The magic of numbers also plays a role in Neuwirth’s own composing – perhaps the decisive one. Complex construction principles based on numerical series that cannot be decoded through listening alone may explain the impression of compelling consequence in his music; even more so since the composer avoids the creation of traditional contexts but practices a kind of “athematical” composition. For “scepticism regarding all traditional forms of rules associated with music” is a basic position that has accompanied the composer throughout his life. This rejection and the alternative order-models connected therewith took root early on. “I was never interested in tonality, but after a few years I noticed that one cannot simply write straight away – one has an idea and then just attaches something to it, another idea. In the attempt to arrive at constructive foundations outside tonality, as a boy, I came across number permutations, and later this interest channelled into the investigation of serial technique. At first, though, serial technique restricted the handling of numerical material. And only when I was about 17 and began to study in Vienna with Karl Schiske, did I begin to determine the time structures of pieces numerically, because this was something that wasn’t covered by serial technique.”
L’oubli bouilli – Vanish, too, goes back to very early experiences. In his introductory note under the heading “Childhood Happiness” the composer remembers how he wrote music in a booklet when he was eight or nine years old. “Every single note took some time because the space between the lines was so big. Carefully I painted my black spheres onto the paper. Nothing could be heard except the uninterrupted high note that was floating in the air.” Another memory sequence connected with the same composition combines individual experience with collective memory. “Strange night-dream, my version of T. [Tadeusz] Kantor’s dead class. Jewish mourning congregation; at first I want to stay outside, an attendant advises me: just watching is unfair, either go away or sit down; so I sit down on the left on the narrow bench (at secondary school, 5th grade, physics lesson in a similarly ascending auditorium), next to some elderly men. Suddenly something on the ‘stage side’, which looks like a house front, is taken away. I see several women to my right, intensive heads … after that, now unclear.”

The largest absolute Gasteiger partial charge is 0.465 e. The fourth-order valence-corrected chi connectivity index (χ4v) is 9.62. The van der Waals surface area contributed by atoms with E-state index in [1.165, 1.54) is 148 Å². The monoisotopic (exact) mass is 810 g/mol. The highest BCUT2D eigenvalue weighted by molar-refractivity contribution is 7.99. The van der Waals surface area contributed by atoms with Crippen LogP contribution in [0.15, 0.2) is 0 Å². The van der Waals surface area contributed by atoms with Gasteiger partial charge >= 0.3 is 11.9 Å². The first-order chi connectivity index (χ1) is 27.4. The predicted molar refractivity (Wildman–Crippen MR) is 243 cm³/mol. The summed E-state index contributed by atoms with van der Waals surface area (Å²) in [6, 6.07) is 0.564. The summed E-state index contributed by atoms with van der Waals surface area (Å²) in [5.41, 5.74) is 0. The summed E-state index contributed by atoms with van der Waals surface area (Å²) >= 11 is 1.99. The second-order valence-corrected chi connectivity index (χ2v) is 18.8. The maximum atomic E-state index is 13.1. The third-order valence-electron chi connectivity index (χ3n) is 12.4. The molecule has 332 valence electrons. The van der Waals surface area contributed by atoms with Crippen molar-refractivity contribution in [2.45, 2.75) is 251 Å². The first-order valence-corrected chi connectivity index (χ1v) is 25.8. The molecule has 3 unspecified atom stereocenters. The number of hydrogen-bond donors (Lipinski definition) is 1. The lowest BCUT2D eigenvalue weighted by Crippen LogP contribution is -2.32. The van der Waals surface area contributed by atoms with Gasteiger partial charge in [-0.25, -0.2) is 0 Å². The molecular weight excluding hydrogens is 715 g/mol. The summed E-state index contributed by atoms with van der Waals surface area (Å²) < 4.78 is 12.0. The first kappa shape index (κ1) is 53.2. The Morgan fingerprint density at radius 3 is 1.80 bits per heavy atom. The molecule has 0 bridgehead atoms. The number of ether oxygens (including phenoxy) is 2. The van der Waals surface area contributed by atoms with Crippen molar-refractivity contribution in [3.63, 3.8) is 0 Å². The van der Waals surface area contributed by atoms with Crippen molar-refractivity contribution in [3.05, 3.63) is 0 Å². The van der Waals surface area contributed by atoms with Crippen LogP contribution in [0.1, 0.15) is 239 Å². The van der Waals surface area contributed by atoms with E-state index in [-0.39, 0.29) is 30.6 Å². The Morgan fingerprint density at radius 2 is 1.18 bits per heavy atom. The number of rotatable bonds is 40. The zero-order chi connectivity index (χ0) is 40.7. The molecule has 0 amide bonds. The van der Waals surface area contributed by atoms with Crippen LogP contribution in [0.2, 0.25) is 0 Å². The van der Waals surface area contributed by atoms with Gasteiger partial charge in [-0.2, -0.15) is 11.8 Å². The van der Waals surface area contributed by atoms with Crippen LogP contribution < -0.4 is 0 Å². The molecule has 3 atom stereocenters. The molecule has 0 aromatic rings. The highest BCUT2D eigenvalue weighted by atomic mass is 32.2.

The piece also has a long history concerning its musical material: one of its germ cells dates back to the years 1974/75, when a female singer asked for a piece for voice and tape. Even then – and such persistent artistic ideas are typical for him – Neuwirth conceived a three-part extension. However, it was only executed three decades later when it was “written with regard to the individualities of the Klangforum musicians”, as Neuwirth imparted to Lothar Knessl, curator of the Erste Bank Composition Award. The composer focused on “the challenge of trying out various conditions of the simultaneous and the non-simultaneous, as well as the virtuosity of individuals and the collective.”
That L’oubli bouilli – Vanish was written for 22 players has a deep meaning: there are as many musicians as the Hebrew alphabet has letters – a symbol for perfection there, which, however, is immediately subverted again on another level, at least with regard to common concepts of perfection. For here, there is a stream of dense events in constant flow, which accelerate and amass a little, decelerate and thin out again. The instruments are slightly out of tune with each other and, in addition, use quartertones to create obfuscating heterodyne beats, thus lending subtle colour effects to the piece.
Part one of L’oubli bouilli – Vanish has also brought about another piece: Sieben Stücke für Streichquartett (“Seven Pieces for String Quartet”, 2008), for [the Tibetologist] Ernst Steinkellner, which belong to part one and utilize a layer from the ensemble piece. Although they are just a small part of the original score, they still show challenging complexity, which the composer commented on with equal humour and seriousness by giving mottos to the individual pieces. “Talking about that which is missing”, for example, or “Of the Merovingian meals”. Wordplays like these are symptomatic for Neuwirth. They bring associations to the foreground, while the music doesn’t want to divulge how it works. “Why a movement, a bar is written like that and not differently should remain secret”, says the composer.
Text: Daniel Ender